In 1997 I took an English class that featured the writing of Anne Askew, a sixteenth century English poet who was persecuted as a heretic. She is the only woman on record to have been tortured in the Tower of London before being burnt at the stake. The class was quite difficult. The text was written in Old English, and it was not easy reading by any stretch of the imagination.
I often found myself wondering why the hell we were reading it at all.
Almost fifteen years later, I have now run into the first Anne Askew reference since my college days. My current book club novel, The Tower, The Zoo and the Tortoise, by Jane Stuart, references Askew’s torture at the Tower of London (the setting for the book).
A literary reference fifteen years in the making. Was it worth the effort of that class and the long wait?
There’s a definite joy that one derives in acknowledging a reference that few others might understand or even notice.
A thousand times more powerful than the satisfaction of an inside joke.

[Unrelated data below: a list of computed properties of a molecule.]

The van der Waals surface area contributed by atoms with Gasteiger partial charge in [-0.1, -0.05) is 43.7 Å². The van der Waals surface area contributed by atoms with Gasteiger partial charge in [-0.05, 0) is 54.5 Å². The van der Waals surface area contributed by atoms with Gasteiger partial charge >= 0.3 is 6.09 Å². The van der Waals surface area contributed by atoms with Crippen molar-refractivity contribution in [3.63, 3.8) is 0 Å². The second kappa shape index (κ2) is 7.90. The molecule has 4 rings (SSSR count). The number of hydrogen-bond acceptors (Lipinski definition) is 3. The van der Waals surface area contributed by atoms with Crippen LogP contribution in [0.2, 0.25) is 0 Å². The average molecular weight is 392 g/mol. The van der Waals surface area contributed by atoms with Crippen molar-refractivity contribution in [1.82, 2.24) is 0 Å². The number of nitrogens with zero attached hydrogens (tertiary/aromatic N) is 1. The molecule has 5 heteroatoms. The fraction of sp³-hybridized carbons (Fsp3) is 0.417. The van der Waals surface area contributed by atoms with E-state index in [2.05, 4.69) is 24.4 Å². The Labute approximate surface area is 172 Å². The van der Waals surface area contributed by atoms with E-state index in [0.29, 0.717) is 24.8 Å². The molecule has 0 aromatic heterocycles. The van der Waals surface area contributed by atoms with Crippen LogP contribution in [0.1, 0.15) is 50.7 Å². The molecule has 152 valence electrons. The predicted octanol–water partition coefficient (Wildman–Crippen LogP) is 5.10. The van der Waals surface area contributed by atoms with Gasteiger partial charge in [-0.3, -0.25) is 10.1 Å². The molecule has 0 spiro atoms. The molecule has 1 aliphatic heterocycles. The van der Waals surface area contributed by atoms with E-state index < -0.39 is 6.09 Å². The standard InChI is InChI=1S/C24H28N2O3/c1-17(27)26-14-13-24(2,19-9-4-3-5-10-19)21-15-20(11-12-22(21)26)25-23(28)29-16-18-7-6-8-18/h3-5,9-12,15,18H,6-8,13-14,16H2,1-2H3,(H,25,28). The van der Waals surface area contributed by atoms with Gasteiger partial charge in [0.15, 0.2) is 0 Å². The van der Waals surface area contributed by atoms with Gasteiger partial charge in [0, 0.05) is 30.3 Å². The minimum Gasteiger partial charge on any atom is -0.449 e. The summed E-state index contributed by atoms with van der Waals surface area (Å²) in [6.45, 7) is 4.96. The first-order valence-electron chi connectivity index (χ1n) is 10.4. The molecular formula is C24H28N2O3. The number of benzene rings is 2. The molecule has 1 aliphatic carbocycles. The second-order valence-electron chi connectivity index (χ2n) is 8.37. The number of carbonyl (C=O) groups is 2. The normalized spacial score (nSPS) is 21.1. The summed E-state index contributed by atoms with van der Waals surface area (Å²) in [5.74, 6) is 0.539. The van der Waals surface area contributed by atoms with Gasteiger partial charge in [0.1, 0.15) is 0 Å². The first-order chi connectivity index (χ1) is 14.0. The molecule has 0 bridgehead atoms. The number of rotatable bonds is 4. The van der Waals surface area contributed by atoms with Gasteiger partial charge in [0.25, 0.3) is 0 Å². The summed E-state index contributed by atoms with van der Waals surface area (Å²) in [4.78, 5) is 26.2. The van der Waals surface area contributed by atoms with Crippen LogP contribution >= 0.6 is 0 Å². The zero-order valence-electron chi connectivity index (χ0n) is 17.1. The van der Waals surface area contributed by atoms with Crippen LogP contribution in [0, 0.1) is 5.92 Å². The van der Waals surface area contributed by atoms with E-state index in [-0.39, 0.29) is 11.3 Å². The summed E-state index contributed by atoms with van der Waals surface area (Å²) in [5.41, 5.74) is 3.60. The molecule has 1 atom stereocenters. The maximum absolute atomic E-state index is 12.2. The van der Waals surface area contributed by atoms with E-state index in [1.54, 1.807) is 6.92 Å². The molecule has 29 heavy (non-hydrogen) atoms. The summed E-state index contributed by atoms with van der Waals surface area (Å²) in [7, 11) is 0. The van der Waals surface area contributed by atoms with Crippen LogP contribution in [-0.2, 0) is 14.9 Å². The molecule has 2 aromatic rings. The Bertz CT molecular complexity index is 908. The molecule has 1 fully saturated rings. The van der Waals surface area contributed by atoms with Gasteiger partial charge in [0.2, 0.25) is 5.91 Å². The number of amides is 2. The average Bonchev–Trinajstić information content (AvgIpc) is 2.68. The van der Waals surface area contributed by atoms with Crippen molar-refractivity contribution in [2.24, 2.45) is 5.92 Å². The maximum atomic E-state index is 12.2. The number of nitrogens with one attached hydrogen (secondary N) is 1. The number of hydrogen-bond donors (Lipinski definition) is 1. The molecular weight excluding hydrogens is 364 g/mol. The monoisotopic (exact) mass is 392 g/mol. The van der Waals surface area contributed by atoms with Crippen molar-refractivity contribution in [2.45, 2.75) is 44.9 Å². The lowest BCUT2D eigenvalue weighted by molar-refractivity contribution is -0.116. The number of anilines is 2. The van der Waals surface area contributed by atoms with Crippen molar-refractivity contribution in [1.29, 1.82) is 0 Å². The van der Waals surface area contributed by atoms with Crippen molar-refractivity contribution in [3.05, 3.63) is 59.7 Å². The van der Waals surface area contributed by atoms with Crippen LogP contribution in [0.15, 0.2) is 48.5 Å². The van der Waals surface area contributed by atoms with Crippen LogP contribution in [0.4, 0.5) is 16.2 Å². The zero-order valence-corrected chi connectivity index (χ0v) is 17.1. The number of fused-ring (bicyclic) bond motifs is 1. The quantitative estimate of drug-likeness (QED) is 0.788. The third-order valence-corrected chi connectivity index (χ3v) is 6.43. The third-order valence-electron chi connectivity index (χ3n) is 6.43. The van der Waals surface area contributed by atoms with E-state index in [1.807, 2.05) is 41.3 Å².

And it also gave me reason to research the details of Askew’s execution, which were horrific but interesting nonetheless:
Askew was burnt at Smithfield, London, at the age of 25, on July, 16 1546, with John Lascelles and two other Protestants. She was carried to the execution in a chair as she could not walk (having been tortured for information prior to the death sentence).
She was dragged from the chair to the stake which had a small seat attached to it, which she sat astride. The executioner hung a bag of gunpowder around her neck as a humane act in order to speed her death along, and it exploded nearly immediately. Those who saw her execution were impressed by her bravery, and reported that she did not scream until the flames reached her chest.
This execution took place 450 years ago, and I still felt a pit in my stomach when reading about the details of this young woman’s death.